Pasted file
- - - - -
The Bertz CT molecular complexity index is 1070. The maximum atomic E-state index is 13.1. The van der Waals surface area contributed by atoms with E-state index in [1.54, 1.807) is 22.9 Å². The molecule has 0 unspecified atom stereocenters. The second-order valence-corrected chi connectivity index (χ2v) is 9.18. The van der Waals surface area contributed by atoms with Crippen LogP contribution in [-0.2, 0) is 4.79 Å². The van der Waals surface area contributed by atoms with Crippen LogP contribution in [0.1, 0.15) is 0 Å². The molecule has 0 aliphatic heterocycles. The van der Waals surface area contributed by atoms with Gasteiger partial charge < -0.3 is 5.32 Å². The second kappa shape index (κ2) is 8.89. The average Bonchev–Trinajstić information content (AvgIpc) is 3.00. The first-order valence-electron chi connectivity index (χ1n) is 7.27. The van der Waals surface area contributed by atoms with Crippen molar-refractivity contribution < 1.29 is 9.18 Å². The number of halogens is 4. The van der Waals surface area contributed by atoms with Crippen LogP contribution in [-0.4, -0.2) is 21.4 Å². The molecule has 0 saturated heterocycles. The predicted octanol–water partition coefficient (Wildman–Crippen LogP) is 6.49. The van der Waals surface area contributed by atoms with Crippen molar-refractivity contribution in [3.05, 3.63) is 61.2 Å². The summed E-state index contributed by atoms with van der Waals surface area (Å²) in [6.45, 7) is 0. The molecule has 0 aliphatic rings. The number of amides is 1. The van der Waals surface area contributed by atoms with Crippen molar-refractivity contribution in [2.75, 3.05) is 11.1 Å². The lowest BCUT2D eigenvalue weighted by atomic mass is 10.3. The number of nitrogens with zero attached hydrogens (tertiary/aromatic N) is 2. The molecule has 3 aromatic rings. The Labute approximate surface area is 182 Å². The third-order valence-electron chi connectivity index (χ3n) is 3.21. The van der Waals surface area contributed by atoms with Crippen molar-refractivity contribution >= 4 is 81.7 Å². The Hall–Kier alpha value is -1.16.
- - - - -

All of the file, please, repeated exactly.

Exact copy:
The Bertz CT molecular complexity index is 1070. The maximum atomic E-state index is 13.1. The van der Waals surface area contributed by atoms with E-state index in [1.54, 1.807) is 22.9 Å². The molecule has 0 unspecified atom stereocenters. The second-order valence-corrected chi connectivity index (χ2v) is 9.18. The van der Waals surface area contributed by atoms with Crippen LogP contribution in [-0.2, 0) is 4.79 Å². The van der Waals surface area contributed by atoms with Crippen LogP contribution in [0.1, 0.15) is 0 Å². The molecule has 0 aliphatic heterocycles. The van der Waals surface area contributed by atoms with Gasteiger partial charge < -0.3 is 5.32 Å². The second kappa shape index (κ2) is 8.89. The average Bonchev–Trinajstić information content (AvgIpc) is 3.00. The first-order valence-electron chi connectivity index (χ1n) is 7.27. The van der Waals surface area contributed by atoms with Crippen molar-refractivity contribution < 1.29 is 9.18 Å². The number of halogens is 4. The van der Waals surface area contributed by atoms with Crippen LogP contribution in [-0.4, -0.2) is 21.4 Å². The molecule has 0 saturated heterocycles. The predicted octanol–water partition coefficient (Wildman–Crippen LogP) is 6.49. The van der Waals surface area contributed by atoms with Crippen molar-refractivity contribution in [3.05, 3.63) is 61.2 Å². The summed E-state index contributed by atoms with van der Waals surface area (Å²) in [6.45, 7) is 0. The molecule has 0 aliphatic rings. The number of amides is 1. The van der Waals surface area contributed by atoms with Crippen molar-refractivity contribution in [2.75, 3.05) is 11.1 Å². The lowest BCUT2D eigenvalue weighted by atomic mass is 10.3. The number of nitrogens with zero attached hydrogens (tertiary/aromatic N) is 2. The molecule has 3 aromatic rings. The Labute approximate surface area is 182 Å². The third-order valence-electron chi connectivity index (χ3n) is 3.21. The van der Waals surface area contributed by atoms with Crippen molar-refractivity contribution >= 4 is 81.7 Å². The Hall–Kier alpha value is -1.16.